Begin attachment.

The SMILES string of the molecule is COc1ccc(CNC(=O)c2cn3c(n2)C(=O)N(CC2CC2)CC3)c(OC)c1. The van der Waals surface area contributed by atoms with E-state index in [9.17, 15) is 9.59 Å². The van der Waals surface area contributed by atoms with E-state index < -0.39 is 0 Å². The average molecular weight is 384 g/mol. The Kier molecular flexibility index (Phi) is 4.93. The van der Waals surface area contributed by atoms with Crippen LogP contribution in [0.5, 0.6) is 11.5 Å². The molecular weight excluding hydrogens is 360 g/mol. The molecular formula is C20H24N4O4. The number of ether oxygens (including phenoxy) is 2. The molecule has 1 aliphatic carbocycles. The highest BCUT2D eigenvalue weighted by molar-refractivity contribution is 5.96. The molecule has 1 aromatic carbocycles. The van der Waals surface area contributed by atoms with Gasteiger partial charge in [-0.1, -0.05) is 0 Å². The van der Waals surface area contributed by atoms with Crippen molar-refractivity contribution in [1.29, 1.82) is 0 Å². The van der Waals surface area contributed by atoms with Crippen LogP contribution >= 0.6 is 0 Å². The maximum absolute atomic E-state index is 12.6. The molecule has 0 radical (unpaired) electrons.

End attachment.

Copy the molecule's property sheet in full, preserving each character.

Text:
The SMILES string of the molecule is COc1ccc(CNC(=O)c2cn3c(n2)C(=O)N(CC2CC2)CC3)c(OC)c1. The van der Waals surface area contributed by atoms with E-state index in [9.17, 15) is 9.59 Å². The van der Waals surface area contributed by atoms with E-state index < -0.39 is 0 Å². The average molecular weight is 384 g/mol. The Kier molecular flexibility index (Phi) is 4.93. The van der Waals surface area contributed by atoms with Crippen LogP contribution in [0.5, 0.6) is 11.5 Å². The molecular weight excluding hydrogens is 360 g/mol. The molecular formula is C20H24N4O4. The number of ether oxygens (including phenoxy) is 2. The molecule has 1 aliphatic carbocycles. The highest BCUT2D eigenvalue weighted by molar-refractivity contribution is 5.96. The molecule has 1 aromatic carbocycles. The van der Waals surface area contributed by atoms with Gasteiger partial charge in [-0.1, -0.05) is 0 Å². The van der Waals surface area contributed by atoms with Crippen molar-refractivity contribution in [1.29, 1.82) is 0 Å². The van der Waals surface area contributed by atoms with Crippen LogP contribution >= 0.6 is 0 Å². The maximum absolute atomic E-state index is 12.6. The molecule has 0 radical (unpaired) electrons.